A YOUNG man named Joey Stivic knocks on the door of 704 Hauser and asks if he may come in and look around. He says it's the house where his mother was raised and where he was born.
An explosive argument about racial attitudes flares up between the black father and son living there. As Joey wanders about, he overhears the father assert, ``A black man can't be a bigot, son,'' and the son answer, ``Tell that to a Korean!''
``Yeah,'' Joey concludes, ``It's the same house all right.''
That line gets one of the biggest laughs in ``704 Hauser,'' the new CBS series premiering Monday night, 8:30-9 p.m. It's a laugh of recognition and expectation. Ah, it seems to say, those intergenerational zingers! That ideological bluntness! It's like Archie Bunker all over again clashing with his son-in-law, ``Meathead,'' (Joey's father) in the very same house.
In this new show, the Norman Lear comedy magic is unmistakably at work once more, just as it was in the series' historic predecessor, ``All in the Family,'' which he co-created. That ground-breaking program premiered in January, 1971, and ran - in various forms - until 1983, continuing in reruns. Lear and his partner, Mark E. Pollack, created the new series, and Lear has directed the opening episode from a script he wrote with Kevin Heelan.
Yet has Joey really returned to ``the same house''?
Well, yes and no.
Physically, yes - the new show's lead-in uses the same kind of exterior shot of the modest building, though it has changed, and you hear a gospel-like music background in place of ``Those Were the Days.'' The living room is the same (with new furniture), and the script rings with hilarious, sometimes farcical feuding among family members. Ethnic and social attitudes still feed the comedy and build to wild exchanges. The dialogue bristles with the same outspoken personal views. And at the center of it all is Ernie Cumberbatch, a lovably cantankerous ``dominant'' male who stomps around making sarcastic remarks in an effort to squash the theories of his educated son with real-life experience.
But no, the ideological lines are no longer simplistically drawn. They are crisscrossed among characters who pointedly reverse stereotypes.
Archie was a white, middle-aged mouthpiece for blue-collar bigotry. Ernie (John Amos), a veteran of the 1960s civil-rights movement, is a black, middle-aged mouthpiece for what his son calls bigotry against whites. Archie constantly fumed at his daughter and son-in-law's ``bleeding heart'' ideas. Ernie battles with his son, Goodie, over the latter's traitorously conservative notions about blacks being responsible for their own economic problems.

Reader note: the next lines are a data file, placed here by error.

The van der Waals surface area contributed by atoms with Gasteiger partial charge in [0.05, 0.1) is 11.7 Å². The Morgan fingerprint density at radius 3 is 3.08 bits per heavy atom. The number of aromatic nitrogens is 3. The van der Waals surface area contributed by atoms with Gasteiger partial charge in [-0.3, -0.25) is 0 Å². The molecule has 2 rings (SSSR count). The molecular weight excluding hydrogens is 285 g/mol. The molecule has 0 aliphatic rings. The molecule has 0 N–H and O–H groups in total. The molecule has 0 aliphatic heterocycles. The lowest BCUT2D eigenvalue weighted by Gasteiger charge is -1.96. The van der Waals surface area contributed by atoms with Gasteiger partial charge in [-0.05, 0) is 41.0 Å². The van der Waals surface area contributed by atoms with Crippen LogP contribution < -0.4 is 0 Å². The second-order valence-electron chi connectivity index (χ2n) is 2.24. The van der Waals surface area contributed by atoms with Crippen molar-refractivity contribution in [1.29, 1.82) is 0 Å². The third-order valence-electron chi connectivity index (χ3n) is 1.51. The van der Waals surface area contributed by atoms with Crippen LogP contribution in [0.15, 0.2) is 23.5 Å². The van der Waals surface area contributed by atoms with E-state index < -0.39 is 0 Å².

The son (T.E. Russell) was hopefully named Thurgood Marshall Cumberbatch but is turning out, in his father's eyes, to be another Clarence Thomas - an Oreo, as Ernie calls him (black on the outside, white inside). Goodie's head is shaved, as if in symbolic contrast to Meathead's long liberal locks. He is scheduled, in fact, to appear that morning as a right-wing spokesman on ``Face the Nation'' (a CBS show, of course).
Meanwhile, Goodie finds himself fending off the sexual overtures of his Jewish girlfriend, Cherlyn (Maura Tierney). Her religion and his color - as well as his celibacy - offer the couple no end of black-man-Jewish-girl gags. Her religion also offers Ernie plenty of Archie-like jabs. Unlike Archie's wife, Ernie's wife, Rose (played by Lynnie Godfrey), is a self-confident woman who doesn't mind mind forcefully standing up for her own beliefs - especially when it comes to defending her church.
Despite these crucial differences, the jokes on both shows are a means to a serious end: comedy that reveals people trying tumultuously to live together. Viewers who see that same human chemistry at work with totally different characters will sense the superficiality of racial and ideological differences in the face of ancient human relationships.
What viewers will not sense is that shock of recognition that ``All in the Family'' created. It's hard to convey how startling it was, at the premiere of ``All in the Family,'' to hear Archie talk openly - at times outrageously - about touchy issues like abortion and prejudice. That was a revolution, and revolutions tend to be more compelling than their aftermaths.
So ``704 Hauser'' has an extremely tough act to follow. But as pure comedy and as a timely social metaphor, it has made a truly promising start.